By: Sarah P. Reiner, Labor & Employment Shareholder
On Monday, June 15, 2020, the United States Supreme Court ruled that federal anti-discrimination laws protect gay and transgender employees. A copy of the Opinion is available in full here. The ruling was 6 to 3, and the opinion was authored by Justice Neil M. Gorsuch, who opened it by stating:
“Sometimes small gestures can have unexpected consequences. Major initiatives practically guarantee them. In our time, few pieces of federal legislation rank in significance with the Civil Rights Act of 1964. There, in Title VII, Congress outlawed discrimination in the workplace on the basis of race, color, religion, sex, or national origin. Today, we must decide whether an employer can fire someone simply for being homosexual or transgender. The answer is clear. An employer who fires an individual for being homosexual or transgender fires that person for traits or actions it would not have questioned in members of a different sex. Sex plays a necessary and undisguisable role in the decision, exactly what Title VII forbids.”
The ruling makes it clear that Title VII of the Civil Rights Act of 1964, which prohibits discrimination “because of sex,” includes LGBTQ employees. Thus, these employees are entitled to the same protection from “sex” discrimination under Title VII, as other employees who seek protection from discrimination based on, for example, race, color, religion, or national origin.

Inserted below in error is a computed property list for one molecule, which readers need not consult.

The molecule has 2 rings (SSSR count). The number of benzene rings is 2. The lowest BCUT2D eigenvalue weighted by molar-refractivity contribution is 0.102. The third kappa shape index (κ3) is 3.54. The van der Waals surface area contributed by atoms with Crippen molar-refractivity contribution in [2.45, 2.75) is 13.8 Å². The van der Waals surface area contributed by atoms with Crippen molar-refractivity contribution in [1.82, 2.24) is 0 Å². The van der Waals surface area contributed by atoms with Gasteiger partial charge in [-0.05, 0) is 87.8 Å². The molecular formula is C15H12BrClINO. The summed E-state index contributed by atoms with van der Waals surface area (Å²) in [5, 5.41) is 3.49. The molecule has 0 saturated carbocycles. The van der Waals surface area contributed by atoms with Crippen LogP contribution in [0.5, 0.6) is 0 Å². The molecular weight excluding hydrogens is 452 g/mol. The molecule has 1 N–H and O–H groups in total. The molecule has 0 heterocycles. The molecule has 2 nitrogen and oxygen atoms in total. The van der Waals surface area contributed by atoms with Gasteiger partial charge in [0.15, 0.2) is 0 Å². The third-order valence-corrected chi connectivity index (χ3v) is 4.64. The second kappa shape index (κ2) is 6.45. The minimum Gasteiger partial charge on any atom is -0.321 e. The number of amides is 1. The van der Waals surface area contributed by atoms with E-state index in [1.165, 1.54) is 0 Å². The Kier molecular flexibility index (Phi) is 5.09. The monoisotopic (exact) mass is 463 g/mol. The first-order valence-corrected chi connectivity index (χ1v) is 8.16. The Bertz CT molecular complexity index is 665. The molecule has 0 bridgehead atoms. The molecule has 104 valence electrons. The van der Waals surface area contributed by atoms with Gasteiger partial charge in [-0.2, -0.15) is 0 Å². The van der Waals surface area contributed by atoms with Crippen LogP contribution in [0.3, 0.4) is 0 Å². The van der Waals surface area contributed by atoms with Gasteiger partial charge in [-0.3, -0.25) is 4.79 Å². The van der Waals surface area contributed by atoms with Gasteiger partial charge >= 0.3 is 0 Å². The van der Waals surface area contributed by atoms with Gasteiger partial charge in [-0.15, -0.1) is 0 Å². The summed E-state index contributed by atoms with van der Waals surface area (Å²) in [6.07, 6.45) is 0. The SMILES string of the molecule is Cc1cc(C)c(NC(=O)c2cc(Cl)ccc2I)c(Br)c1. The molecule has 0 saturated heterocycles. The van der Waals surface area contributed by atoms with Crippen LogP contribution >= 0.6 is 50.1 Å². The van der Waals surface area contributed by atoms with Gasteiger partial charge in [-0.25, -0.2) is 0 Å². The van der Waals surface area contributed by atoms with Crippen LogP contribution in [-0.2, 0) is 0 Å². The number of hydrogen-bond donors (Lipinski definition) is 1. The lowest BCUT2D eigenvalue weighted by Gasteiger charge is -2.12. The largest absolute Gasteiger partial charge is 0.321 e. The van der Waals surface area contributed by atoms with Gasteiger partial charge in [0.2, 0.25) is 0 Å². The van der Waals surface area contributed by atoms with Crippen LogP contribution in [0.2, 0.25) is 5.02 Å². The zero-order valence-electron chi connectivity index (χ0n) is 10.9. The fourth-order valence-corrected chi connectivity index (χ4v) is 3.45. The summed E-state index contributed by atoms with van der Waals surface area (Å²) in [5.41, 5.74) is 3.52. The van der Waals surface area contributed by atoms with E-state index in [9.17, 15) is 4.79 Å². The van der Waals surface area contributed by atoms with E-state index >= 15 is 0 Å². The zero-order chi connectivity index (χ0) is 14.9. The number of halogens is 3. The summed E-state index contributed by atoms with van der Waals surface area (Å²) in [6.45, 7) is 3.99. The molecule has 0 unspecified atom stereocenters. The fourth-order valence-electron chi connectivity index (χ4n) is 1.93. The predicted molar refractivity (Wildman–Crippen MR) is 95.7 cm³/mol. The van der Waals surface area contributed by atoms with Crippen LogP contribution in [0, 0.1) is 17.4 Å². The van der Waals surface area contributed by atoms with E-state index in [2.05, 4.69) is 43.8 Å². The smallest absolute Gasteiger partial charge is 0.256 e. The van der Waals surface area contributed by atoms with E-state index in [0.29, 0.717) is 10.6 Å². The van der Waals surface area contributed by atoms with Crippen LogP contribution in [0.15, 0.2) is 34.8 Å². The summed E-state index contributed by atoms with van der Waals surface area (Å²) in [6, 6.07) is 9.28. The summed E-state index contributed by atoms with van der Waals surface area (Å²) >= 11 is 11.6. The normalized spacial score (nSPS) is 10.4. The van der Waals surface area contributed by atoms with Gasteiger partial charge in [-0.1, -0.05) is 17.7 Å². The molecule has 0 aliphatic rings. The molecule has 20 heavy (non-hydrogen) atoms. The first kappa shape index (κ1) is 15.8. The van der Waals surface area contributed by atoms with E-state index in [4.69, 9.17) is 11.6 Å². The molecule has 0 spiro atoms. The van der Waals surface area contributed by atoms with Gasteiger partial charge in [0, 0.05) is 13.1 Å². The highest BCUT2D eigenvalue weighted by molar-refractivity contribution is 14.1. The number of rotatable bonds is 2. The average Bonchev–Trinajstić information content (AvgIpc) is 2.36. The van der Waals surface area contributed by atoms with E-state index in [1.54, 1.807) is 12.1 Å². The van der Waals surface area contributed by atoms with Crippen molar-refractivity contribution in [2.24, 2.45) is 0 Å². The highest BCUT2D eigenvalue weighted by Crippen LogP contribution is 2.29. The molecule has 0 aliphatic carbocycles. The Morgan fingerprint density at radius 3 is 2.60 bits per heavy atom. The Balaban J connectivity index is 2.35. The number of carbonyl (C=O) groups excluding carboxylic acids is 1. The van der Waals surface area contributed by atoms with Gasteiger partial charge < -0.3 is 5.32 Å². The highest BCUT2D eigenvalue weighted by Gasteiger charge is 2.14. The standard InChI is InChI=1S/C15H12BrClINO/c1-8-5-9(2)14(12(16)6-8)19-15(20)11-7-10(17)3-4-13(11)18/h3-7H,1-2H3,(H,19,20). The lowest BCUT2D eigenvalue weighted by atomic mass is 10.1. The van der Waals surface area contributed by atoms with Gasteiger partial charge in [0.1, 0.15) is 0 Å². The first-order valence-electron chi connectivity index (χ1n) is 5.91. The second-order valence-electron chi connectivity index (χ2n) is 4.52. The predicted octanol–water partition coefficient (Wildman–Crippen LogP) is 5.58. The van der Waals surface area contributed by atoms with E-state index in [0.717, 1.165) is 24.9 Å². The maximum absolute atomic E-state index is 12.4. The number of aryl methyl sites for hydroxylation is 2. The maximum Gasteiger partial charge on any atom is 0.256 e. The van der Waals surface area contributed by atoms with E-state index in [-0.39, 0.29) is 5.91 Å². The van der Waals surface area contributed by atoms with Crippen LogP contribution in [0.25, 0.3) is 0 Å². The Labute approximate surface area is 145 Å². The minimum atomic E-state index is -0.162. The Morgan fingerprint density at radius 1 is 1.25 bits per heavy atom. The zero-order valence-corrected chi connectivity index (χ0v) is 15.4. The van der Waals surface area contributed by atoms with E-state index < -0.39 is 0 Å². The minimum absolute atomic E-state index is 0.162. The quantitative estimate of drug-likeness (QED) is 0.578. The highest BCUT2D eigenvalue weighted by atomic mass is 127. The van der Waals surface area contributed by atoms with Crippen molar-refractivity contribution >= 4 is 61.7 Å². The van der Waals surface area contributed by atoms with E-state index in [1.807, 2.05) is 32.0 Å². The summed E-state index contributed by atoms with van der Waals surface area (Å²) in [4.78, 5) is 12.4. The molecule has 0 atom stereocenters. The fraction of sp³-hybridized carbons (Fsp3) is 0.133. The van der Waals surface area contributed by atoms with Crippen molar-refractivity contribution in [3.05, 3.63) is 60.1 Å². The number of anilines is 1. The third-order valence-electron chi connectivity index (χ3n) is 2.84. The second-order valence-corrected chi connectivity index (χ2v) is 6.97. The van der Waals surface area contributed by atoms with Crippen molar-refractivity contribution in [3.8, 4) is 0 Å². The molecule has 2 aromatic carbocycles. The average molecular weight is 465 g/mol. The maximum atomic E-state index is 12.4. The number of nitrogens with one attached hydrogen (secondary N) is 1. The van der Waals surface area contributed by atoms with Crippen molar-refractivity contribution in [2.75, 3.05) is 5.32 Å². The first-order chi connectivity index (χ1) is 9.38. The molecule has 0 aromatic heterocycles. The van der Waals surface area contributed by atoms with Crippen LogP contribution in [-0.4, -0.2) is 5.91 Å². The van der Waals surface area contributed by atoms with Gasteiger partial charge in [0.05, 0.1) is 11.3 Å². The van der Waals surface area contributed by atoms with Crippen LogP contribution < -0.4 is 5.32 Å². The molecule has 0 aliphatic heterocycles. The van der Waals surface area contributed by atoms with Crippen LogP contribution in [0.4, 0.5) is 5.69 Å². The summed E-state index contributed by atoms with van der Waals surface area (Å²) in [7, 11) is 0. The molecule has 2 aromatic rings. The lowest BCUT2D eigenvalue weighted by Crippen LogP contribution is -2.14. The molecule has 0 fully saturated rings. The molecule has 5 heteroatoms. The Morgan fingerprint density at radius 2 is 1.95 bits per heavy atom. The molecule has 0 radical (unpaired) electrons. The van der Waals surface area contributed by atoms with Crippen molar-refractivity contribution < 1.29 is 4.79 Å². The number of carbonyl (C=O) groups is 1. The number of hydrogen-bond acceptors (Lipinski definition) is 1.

In light of the Eleventh Circuit’s prior position on this issue (that Title VII did not protect employees from sexual orientation discrimination) and the Supreme Court’s Opinion rejecting that position, employers should evaluate their Equal Opportunity Policies and determine if any policy language needs to be revised. We also recommend that employers provide updated training to employees, especially managerial employees, to ensure that they are aware that discrimination based on sex, including being homosexual or transgender, is strictly prohibited.
For further information regarding this change in the law and its impact, please reach out to your labor and employment law counsel.
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